In a recent Chicago Sun-Times “oyster guide”, I mentioned, with a hint of disbelief, that “some oyster enthusiasts even claim to detect subtle flavor differences between bivalves grown on different sides of the same bay.”
That claim once seemed to me somewhat unbelievable. I’m not scoffing any more.
A few hours after landing in Richmond, Virginia, I went to an oyster tasting that involved sampling the same breed of oyster grown in multiple locations all around Chesapeake Bay, north and south.
What I discovered in this pan-Bay sampling was that flavor variations in oysters from different parts of this bay are, indeed, clearly palpable.
It just makes sense: oysters cultivated closer to the Atlantic Ocean are saltier, and those further north and deeper up into the bay, closer to freshwater rivers, are sweeter. Similarly, oysters cultivated near moving waters tend to be somewhat cleaner tasting than those in beds where water moves more slowly.
Flavor differences, it turns out, are readily discernible, even in oysters that live a few miles apart. Historically, the oysters from Chesapeake Bay were known for being some of the finest in the world.
According to John R. Wennersten, in his highly entertaining The Oyster Wars of Chesapeake Bay, there was a time in the late nineteenth century when Chesapeake Bay provided 40 percent of the world’s oysters!
Throughout the past century or so, the oyster industry in Chesapeake Bay, much like that in the Gulf Coast, has waxed and waned, building up and then slipping down due to a variety of causes.
By the late twentieth century, the glory days of Chesapeake Bay oyster production had faded, due in part to fertilizer run-off that caused vast algal blooms that made life difficult for oysters. A little algae is just fine; oysters like it; too much algae crowds out the tasty creatures. Given the chance to increase and multiply, relieved of the burden of trying to live in heavily polluted water, oysters actually filter the water and make it cleaner.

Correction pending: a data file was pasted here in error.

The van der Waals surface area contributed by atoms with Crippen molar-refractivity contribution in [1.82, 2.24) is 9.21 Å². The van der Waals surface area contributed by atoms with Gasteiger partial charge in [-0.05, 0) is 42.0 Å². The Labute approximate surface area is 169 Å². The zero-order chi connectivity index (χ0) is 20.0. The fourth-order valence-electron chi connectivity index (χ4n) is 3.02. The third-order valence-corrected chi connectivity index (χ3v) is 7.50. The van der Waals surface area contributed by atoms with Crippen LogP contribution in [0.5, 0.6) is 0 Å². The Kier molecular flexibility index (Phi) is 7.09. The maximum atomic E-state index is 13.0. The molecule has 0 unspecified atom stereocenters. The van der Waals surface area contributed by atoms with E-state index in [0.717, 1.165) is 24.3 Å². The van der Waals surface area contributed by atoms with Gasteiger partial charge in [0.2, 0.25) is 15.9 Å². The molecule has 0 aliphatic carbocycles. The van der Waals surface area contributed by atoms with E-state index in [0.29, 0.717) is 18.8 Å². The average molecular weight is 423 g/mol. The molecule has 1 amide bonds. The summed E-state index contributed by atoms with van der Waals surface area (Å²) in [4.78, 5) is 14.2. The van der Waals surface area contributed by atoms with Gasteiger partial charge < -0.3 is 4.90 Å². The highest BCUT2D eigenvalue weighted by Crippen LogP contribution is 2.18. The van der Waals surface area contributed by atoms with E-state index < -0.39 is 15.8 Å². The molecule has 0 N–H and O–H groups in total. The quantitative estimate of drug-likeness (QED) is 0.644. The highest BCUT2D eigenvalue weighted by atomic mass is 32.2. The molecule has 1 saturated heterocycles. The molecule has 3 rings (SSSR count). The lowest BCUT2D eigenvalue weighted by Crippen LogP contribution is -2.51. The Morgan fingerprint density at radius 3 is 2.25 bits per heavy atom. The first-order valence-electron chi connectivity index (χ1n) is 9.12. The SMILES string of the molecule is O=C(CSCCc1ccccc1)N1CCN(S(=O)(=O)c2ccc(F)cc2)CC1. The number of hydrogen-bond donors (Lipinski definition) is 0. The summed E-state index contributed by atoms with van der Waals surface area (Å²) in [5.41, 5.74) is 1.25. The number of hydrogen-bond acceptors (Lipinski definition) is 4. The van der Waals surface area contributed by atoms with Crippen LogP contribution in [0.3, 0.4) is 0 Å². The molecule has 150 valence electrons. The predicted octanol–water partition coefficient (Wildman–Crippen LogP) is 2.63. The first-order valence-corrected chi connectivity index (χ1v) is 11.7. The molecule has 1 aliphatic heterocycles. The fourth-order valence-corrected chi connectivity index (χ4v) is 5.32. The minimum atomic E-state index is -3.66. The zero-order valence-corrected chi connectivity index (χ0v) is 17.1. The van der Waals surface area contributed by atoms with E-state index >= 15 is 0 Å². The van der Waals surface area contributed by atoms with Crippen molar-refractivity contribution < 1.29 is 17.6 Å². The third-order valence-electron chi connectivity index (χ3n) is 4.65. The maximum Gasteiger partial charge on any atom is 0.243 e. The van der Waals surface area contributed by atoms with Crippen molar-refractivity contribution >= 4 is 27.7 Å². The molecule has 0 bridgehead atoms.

Today, with regulations in place to reduce run-off, farmers are moving back into the Chesapeake area in a continuing effort to satisfy the perennial taste for oysters. Oysters are amazingly resilient creatures, and even though their numbers in Chesapeake Bay have dwindled over the years, the industry is undergoing a rebirth, with new oyster farms cropping up all over the bay.
Pleasure House oysters: Bringing Back the Old Ways
I had my first Pleasure House oysters at a restaurant called Terrapin in Virginia Beach. The oysters were much bigger than I’d usually prefer an oyster to be, but each was stunningly delicious, with briny, balanced flavors and beautifully firm flesh. Terrapin is one of only three restaurants that serve Pleasure House oysters; production at this oyster farm is understandably low.
Pleasure House oysters is one of many farms that have reclaimed their place around Chesapeake Bay. In response to the increasing demand for oysters, companies that had previously gone under are coming back to life, and new companies are starting up; some are doing their best to bring back the old ways of oyster farming.
At the Pleasure House oyster farm, cages are pulled up and the oysters sorted and tumbled by hand. This totally manual approach might seem like a gimmick, but Pleasure House oysters were perhaps the finest oysters I’ve ever eaten.